The long journey for the three finalists vying for Fayette County Teacher of the Year came to an end Thursday night at New Hope Baptist Church, North Campus, with the naming of the winner.
All eyes were fixed on Superintendent John DeCotis as he opened the sealed envelope and announced that Carrie Collins, a kindergarten teacher at Peeples Elementary, had been selected as the 2010 Fayette County Teacher of the Year.
The other two finalists were Jamie Munoz, sixth grade science teacher at Bennett’s Mill Middle, and Sally Meyer, gifted teacher at Crabapple Lane Elementary.
Collins thanked a long list of teachers and administrators who she said helped pave the way for her success, including her former principal Sandra Watson.
“Thank you for taking a risk on hiring a newbie and for telling me after your first observation in my classroom that you thought I was a natural. What a great way to instill confidence in a new teacher,” Collins said.
Collins noted that the teacher of the year process has caused her to reflect on who she is and who she wants to be as a teacher. She said teachers have a big part to play in how students feel about their educational journey.
“I definitely do no think that I am the smartest teacher, the teacher who performs the coolest science experiments or the teacher who has the best hallway displays, but I do love my job and I have a passion for what I do each and every day as a kindergarten teacher,” she said.
While the notion of being selected as Fayette’s 2010 Teacher of the Year is still sinking in, Collins said she doesn’t know if she is comfortable with the title and suggested something else that might better identify her.
“I can accept much more easily being called a teacher that is Teacher of the Year-ish.”
Collins finished her acceptance speech with laughs from the audience as she went down a list of the top 10 reasons why she loves teaching kindergarten: #10 – “I am constantly reminded that the world really does revolve around 5-year olds,” #5 – “I know within 10 minutes of school starting if I am having a good hair day or bad hair day,” and her #1 reason on the list, “I am blessed to have the opportunity to encourage my students to become creative thinkers, to help them develop wonderful problem solving skills and to observe them becoming individuals that have a life-long love for learning.”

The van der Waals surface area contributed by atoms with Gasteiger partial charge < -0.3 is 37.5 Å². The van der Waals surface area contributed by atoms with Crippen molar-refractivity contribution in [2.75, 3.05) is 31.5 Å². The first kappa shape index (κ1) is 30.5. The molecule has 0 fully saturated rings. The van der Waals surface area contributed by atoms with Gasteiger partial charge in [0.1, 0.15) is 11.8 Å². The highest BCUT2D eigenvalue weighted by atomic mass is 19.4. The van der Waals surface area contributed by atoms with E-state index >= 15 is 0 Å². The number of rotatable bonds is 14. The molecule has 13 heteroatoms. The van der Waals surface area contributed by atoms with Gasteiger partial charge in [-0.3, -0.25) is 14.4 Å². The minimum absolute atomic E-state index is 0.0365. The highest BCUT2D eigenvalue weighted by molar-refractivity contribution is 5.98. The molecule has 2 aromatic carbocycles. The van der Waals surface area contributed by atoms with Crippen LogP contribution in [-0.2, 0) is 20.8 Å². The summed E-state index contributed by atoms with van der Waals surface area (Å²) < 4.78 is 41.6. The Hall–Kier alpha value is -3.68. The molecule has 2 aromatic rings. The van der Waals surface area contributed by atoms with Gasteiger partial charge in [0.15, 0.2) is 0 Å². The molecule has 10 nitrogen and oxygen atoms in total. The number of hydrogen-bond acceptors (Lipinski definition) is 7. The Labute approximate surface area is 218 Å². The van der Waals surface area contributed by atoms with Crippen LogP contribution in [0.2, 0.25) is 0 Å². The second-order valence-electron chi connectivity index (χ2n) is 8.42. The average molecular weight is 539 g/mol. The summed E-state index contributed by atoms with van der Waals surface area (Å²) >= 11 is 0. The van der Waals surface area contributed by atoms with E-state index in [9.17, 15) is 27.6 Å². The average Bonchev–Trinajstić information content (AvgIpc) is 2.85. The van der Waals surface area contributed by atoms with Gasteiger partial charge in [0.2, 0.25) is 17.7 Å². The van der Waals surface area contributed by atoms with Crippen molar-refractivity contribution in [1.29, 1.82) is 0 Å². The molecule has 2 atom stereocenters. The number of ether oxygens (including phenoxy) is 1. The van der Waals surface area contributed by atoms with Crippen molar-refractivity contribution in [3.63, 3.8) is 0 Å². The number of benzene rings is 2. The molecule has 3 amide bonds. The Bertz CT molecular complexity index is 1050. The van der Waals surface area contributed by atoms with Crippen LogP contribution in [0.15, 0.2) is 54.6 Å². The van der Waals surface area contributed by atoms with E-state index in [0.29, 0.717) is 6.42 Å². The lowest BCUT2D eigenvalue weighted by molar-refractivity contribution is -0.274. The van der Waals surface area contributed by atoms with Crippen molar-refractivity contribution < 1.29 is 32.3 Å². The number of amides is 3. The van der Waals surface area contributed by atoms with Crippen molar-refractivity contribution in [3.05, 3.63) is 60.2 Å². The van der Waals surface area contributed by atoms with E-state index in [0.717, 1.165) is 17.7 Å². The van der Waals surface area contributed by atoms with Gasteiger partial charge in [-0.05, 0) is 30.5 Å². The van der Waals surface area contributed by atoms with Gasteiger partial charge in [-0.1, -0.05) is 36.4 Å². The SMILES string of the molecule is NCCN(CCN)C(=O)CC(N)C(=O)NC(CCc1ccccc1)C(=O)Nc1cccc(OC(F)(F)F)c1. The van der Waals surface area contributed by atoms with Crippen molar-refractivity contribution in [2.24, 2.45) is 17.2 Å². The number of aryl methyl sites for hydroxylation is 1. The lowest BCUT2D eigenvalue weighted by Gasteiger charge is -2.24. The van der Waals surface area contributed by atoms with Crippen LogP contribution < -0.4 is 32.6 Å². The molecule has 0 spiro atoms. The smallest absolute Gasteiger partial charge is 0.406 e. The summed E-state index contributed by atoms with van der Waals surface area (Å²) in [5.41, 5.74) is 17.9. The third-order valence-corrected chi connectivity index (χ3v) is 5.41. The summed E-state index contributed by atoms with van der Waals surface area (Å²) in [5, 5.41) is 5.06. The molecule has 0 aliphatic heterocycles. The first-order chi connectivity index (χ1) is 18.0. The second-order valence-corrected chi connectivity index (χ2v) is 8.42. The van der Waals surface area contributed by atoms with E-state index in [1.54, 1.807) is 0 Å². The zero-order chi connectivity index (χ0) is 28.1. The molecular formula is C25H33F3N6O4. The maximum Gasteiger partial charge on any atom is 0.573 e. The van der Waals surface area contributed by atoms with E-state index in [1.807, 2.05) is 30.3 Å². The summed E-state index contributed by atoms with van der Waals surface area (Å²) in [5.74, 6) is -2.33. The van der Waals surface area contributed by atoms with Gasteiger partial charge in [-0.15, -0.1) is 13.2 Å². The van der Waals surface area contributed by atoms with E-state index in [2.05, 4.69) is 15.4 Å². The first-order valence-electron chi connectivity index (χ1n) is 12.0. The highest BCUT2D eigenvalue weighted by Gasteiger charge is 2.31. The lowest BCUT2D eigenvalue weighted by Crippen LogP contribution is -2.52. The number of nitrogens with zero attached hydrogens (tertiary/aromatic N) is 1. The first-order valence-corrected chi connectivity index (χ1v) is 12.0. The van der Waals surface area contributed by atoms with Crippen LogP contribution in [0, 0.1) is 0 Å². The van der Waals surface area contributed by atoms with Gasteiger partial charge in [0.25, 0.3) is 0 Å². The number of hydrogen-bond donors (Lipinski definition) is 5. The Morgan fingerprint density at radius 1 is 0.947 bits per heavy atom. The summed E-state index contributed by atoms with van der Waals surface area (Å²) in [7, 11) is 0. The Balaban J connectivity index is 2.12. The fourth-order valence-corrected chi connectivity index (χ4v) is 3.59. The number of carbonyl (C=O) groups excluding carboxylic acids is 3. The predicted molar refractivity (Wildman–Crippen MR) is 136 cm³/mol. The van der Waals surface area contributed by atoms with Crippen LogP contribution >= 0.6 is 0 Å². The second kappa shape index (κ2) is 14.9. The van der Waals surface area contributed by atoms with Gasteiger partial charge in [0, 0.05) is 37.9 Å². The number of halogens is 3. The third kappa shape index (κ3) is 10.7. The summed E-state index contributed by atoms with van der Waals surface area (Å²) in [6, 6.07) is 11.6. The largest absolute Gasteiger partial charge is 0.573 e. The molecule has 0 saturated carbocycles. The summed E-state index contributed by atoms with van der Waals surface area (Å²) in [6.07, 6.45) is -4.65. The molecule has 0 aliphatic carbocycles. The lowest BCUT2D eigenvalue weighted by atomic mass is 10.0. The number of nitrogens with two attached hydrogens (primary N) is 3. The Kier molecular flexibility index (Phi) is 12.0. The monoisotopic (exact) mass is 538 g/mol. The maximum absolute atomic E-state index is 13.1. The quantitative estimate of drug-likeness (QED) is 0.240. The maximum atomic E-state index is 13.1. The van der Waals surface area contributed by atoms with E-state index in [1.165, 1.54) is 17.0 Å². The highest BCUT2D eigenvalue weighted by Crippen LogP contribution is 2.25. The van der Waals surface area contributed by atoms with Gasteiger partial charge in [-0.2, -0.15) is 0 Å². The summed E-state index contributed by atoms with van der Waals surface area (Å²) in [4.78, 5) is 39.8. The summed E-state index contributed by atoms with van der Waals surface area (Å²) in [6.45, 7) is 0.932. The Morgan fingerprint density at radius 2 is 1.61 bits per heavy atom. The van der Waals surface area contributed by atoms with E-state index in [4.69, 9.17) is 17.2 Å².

The finalists were selected from among 29 different teachers of the year at each school. An independent panel of judges, including last year’s TOTY, rated the application of each teacher to select the three finalists. The final judging stage consisted of a classroom observation followed by a one-on-one interview with the finalists. Judges individually rated each finalist. Their scores were combined to determine the winner.
As Fayette’s 2010 TOTY, Collins will represent the county in the Georgia TOTY competition next spring.
Fayette’s annual TOTY program honors the county’s 29 teachers of the year from each elementary, middle and high school. The program would not be possible without the generous contributions of local businesses and organizations.
TOTY winners from each school received plaques from the Coca Cola Bottling Company and a portrait courtesy of Life Touch Photography. Also, Dell Computer, Inc. donated computers to all three finalists and Allan Vigil Ford in Fayetteville gave $500 to both runners up and $1,000 to the winner. Additionally, the winner received a commemorative ring from Balfour and roundtrip airfare for two from AirTran Airlines.